Whenever I tell people that I spent a few months in Warsaw, people get confused.
‘Is Warsaw worth visiting?‘ they always ask.
Even many of those that have visited Warsaw don’t speak too highly of it, often recommending only spending one day in Warsaw, or even skipping it entirely.
And I get it.
Warsaw isn’t as easy to fall in love with as other cities in Poland, where the colourful buildings, copper dwarves and horse-drawn carriages on cobbled streets create a sense of magic usually only found in fairy tales.
Warsaw is big.
Tall glass buildings with revolving doors open onto roads with 4 lanes of traffic, people are glued to their iPhones and it’s difficult to find somewhere to get drunk at 2am on a weekday (but not impossible).
However, while it may cater less to tourists enjoying romantic city breaks and more towards business professionals, that isn’t to say that Warsaw doesn’t have a certain charm.
My love affair with Warsaw may have been a slow burn, but as I returned time and time again, I kept finding new things to love about Warsaw every day, and I realised that if you just give Warsaw a chance, it might surprise you.
In this article, I want to teach you how to appreciate Warsaw as it deserves to be appreciated.
Is Warsaw worth visiting?
Here are 7 reasons to visit Warsaw, the capital of Poland.
Is Warsaw Worth Visiting? 7 Reasons to Visit Warsaw
1. Warsaw is not touristy
When people visit Krakow, they find themselves in one of the most famous European city break destinations, well-practiced in catering to thousands of tourists, many of them raucous stag parties from the UK.
Warsaw, on the other hand, sees significantly less tourism than Krakow.
When you explore the streets of Warsaw, you will not be accosted by club promoters, people selling horse and carriage rides, and you will not have to fight your way through hordes of tourists wielding selfie sticks.
You will simply find a working Polish city, where people wake up at 6am, they go to work, they go to the gym and they have business meetings at Starbucks.
This might not sound super exciting (after all, it can be nice to be in that tourist bubble!), but nothing beats experiencing a place as the locals do, and you will be able to do that in Warsaw.
2. Warsaw is a green city
It’s easy to think of Warsaw as a big grey city, and honestly, in some areas it kind of is!
However, Warsaw has some beautiful parks that provide a total escape from the hustle and bustle of city life.
Opened to the public in 1727, Saxon Garden (Ogrod Saski) is the oldest public garden in Warsaw (and one of the oldest in the world!).
Not only is it a very pretty place to sit and watch the world go by, but it is also home to a tonne of history.
In Saxon Garden, you can find:
– A sundial dating from 1863
– The Tomb of the Unknown Soldier (which is the only part of Saxon Palace that survived WW11 and houses the ashes of unknown soldiers from WW11)
– A memorial honouring Warsaw residents killed in WW11
– A statue of Stefan Starzyński, who was the city’s Mayor at the outbreak of WW11 and went on to be murdered at Dachau concentration camp.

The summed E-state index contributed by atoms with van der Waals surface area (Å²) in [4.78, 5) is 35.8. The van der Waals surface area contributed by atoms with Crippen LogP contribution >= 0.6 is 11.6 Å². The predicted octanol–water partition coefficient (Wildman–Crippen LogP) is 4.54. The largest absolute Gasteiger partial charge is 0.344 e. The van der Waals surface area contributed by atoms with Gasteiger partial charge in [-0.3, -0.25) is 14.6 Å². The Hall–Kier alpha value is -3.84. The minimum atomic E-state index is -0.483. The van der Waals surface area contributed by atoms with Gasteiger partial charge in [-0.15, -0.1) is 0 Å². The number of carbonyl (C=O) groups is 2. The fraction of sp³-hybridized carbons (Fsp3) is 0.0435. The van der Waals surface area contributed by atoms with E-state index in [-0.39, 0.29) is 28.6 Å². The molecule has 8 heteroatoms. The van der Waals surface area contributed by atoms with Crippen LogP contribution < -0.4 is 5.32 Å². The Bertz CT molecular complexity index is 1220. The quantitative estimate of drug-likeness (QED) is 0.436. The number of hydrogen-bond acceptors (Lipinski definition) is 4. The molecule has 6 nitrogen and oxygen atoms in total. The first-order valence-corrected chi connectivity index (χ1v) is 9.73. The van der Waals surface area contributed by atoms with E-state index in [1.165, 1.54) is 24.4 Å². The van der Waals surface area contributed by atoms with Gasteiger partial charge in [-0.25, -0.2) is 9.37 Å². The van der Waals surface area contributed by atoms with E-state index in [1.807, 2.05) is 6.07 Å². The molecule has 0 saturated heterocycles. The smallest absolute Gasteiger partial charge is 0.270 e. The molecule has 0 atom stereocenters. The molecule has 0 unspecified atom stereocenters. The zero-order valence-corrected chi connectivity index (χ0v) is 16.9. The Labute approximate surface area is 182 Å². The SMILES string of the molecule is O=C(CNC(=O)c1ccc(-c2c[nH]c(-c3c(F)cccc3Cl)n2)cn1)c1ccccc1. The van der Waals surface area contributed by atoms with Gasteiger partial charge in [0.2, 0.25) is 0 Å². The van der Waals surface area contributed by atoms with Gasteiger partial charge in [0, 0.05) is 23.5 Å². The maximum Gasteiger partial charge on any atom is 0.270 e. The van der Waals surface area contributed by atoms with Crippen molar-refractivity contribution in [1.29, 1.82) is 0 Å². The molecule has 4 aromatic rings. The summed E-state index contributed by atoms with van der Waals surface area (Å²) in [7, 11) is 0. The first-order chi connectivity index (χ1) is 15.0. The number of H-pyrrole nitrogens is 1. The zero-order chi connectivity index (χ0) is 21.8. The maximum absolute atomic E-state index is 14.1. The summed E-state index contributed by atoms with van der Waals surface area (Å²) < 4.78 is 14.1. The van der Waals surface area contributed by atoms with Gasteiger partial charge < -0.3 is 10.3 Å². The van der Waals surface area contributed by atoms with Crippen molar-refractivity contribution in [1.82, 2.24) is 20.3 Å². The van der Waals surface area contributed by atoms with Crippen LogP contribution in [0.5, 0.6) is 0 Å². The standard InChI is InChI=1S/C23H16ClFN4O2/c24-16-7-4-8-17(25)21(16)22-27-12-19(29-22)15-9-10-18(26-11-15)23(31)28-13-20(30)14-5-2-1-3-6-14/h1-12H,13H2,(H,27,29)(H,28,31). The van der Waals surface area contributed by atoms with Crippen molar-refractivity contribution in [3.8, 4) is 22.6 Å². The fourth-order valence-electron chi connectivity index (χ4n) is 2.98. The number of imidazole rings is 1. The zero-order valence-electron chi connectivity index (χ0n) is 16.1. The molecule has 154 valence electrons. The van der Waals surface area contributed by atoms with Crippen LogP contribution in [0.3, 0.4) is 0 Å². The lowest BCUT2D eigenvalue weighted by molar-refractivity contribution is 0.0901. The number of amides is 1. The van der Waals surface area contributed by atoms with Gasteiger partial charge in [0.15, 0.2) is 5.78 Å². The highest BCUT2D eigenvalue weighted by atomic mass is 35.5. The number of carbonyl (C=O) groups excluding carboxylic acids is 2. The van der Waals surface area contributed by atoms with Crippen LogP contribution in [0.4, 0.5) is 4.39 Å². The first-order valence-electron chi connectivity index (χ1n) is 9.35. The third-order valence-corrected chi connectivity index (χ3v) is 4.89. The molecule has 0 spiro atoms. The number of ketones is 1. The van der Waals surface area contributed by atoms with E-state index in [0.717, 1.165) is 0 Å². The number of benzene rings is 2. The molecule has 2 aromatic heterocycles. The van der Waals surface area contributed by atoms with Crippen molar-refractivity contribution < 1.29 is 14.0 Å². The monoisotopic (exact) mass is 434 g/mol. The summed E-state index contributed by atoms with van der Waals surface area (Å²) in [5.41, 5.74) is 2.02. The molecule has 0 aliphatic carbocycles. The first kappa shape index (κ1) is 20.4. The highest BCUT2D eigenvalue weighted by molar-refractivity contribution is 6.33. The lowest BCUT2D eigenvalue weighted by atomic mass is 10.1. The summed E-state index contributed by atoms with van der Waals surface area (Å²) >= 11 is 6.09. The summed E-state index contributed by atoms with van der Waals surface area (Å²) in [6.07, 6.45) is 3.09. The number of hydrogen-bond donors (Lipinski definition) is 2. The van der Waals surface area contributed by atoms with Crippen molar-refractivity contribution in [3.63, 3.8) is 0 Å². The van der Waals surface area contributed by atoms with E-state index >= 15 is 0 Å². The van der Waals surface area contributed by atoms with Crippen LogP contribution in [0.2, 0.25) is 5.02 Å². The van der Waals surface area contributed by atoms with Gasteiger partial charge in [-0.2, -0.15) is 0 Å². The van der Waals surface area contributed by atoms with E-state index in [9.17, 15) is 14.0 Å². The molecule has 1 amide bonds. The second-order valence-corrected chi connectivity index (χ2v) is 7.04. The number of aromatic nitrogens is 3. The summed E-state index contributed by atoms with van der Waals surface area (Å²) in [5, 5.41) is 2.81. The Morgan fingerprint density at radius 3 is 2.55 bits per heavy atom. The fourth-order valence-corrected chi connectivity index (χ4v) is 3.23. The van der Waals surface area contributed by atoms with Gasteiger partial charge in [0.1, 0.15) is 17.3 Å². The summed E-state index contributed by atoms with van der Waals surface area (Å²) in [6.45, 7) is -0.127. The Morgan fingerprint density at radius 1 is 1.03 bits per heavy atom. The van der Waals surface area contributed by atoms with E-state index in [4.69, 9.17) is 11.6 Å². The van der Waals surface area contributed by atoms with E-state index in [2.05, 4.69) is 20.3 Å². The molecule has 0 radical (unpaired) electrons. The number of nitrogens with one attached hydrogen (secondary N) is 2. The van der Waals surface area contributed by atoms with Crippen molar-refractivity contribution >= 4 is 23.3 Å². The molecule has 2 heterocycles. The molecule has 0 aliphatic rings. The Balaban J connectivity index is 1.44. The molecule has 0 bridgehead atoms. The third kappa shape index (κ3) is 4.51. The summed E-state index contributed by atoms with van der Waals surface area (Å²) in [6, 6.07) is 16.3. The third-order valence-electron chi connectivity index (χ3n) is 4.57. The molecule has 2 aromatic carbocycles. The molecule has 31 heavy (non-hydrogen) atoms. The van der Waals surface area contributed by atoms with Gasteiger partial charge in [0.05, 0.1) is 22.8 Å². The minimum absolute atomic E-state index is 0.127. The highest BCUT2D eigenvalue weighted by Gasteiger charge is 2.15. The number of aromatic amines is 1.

The second park that you should stick on your Warsaw itinerary is Łazienki Park (the ‘Ł’ is pronounced like a ‘W’).
Łazienki Park is a beautiful park where you can find almost every Warsaw resident on a Sunday afternoon (including many resident peacocks and other unusual birds!).
One of the most famous things to see in Łazienki Park is the ‘Palace on the Island,’ which used to be a private bathhouse before being bought by the last King of Poland, Stanisław August Poniatowski, who turned it into his private residence.
Other things not to miss are an amphitheatre from 1791, a Botanical Garden, and countless lakes, museums, palaces and monuments.
There are also free Fryderyk Chopin concerts here every Sunday in the summertime!
3. Warsaw nightlife
Warsaw nightlife is not like Krakow nightlife.
That said, Warsaw is still home to a decent nightlife scene – you just need to know where to find it.
My favourite drinking spot in Warsaw is Pawilony.
Pawilony is an area of over 20 dive bars popular with students and young Poles looking for a cheap beer.
Every Pawilony bar has a tiny ground floor area with dingy basements providing extra seating.
While each bar has its own vibe (why not try the superhero-themed Komic, or Shot Gun, who specialise in shots and rock music?), they all offer a cheap dive bar experience and are guaranteed to be packed full of Warsaw’s hipsters every day of the week.
One of the best things about Pawilony is that the bars often spill out onto the courtyard, making a night at Pawilony feel like one big house party.
Pawilony is also the cheapest place to drink in Warsaw.
You can find Pawilony at: Pawilon 14, Nowy Świat 22/28, 00-373.
4. Warsaw’s culinary scene
By far one of the best things to do in Warsaw is to eat, eat, and then EAT some more.
Poland is one of my FAVOURITE countries for food, and that’s because not only is traditional Polish food super yummy, but also because Poland is home to an abundance of international cuisine, as well as being one of the most vegan friendly places I’ve ever been (yes, really!).
My favourite international restaurants in Warsaw are Greek restaurant Paros, where you can dance on tables and feast on incredible Greek cuisine, Aioli, a Mediterranean restaurant specialising in pizza and pasta, and Banialuka, who serve up live music and hearty Balkan cuisine in a rustic setting.
Vegans should head to Beirut hummus bar for Middle Eastern favourites, or Vega for an ever-changing menu of affordable vegan food, both Polish classics and Indian-inspired dishes.
If you fancy a hark back to communist times, you can get 13 PLN Polish classics like zurek and beef tartarski at Pijalnia wodki i piwa, and to indulge your sweet tooth, head to Mr. Pancake for pancakes and Prosecco.
The culinary scene in Warsaw is excellent, and makes Warsaw well worth visiting.
5. Warsaw’s history
Is Warsaw worth visiting? If you’re into history, it certainly is.
People often associate Polish history with concentration camps like Auschwitz, but Warsaw also has a long and tragic history.